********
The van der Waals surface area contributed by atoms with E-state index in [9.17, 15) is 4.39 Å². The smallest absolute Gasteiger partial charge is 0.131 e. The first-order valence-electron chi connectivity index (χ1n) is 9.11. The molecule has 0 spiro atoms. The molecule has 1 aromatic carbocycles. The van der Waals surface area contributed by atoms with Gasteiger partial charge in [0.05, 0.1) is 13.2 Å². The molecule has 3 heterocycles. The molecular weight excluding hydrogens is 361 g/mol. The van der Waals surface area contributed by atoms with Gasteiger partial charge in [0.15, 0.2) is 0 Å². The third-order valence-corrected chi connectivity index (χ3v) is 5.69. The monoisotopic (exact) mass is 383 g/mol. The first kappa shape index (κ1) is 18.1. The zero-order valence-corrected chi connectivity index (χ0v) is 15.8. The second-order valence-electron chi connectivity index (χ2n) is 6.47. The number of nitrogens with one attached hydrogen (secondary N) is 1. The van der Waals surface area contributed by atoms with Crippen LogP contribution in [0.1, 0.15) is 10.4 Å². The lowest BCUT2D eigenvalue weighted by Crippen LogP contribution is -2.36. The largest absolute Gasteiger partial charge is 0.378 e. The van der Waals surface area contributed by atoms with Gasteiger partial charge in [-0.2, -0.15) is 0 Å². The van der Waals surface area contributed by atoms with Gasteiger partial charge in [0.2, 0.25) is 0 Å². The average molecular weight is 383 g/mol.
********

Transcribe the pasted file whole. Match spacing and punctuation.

The van der Waals surface area contributed by atoms with E-state index in [9.17, 15) is 4.39 Å². The smallest absolute Gasteiger partial charge is 0.131 e. The first-order valence-electron chi connectivity index (χ1n) is 9.11. The molecule has 0 spiro atoms. The molecule has 1 aromatic carbocycles. The van der Waals surface area contributed by atoms with Gasteiger partial charge in [0.05, 0.1) is 13.2 Å². The molecule has 3 heterocycles. The molecular weight excluding hydrogens is 361 g/mol. The van der Waals surface area contributed by atoms with Gasteiger partial charge in [0.15, 0.2) is 0 Å². The third-order valence-corrected chi connectivity index (χ3v) is 5.69. The monoisotopic (exact) mass is 383 g/mol. The first kappa shape index (κ1) is 18.1. The zero-order valence-corrected chi connectivity index (χ0v) is 15.8. The second-order valence-electron chi connectivity index (χ2n) is 6.47. The number of nitrogens with one attached hydrogen (secondary N) is 1. The van der Waals surface area contributed by atoms with Crippen LogP contribution in [0.1, 0.15) is 10.4 Å². The lowest BCUT2D eigenvalue weighted by Crippen LogP contribution is -2.36. The largest absolute Gasteiger partial charge is 0.378 e. The van der Waals surface area contributed by atoms with Gasteiger partial charge in [-0.2, -0.15) is 0 Å². The van der Waals surface area contributed by atoms with Gasteiger partial charge in [0.2, 0.25) is 0 Å². The average molecular weight is 383 g/mol.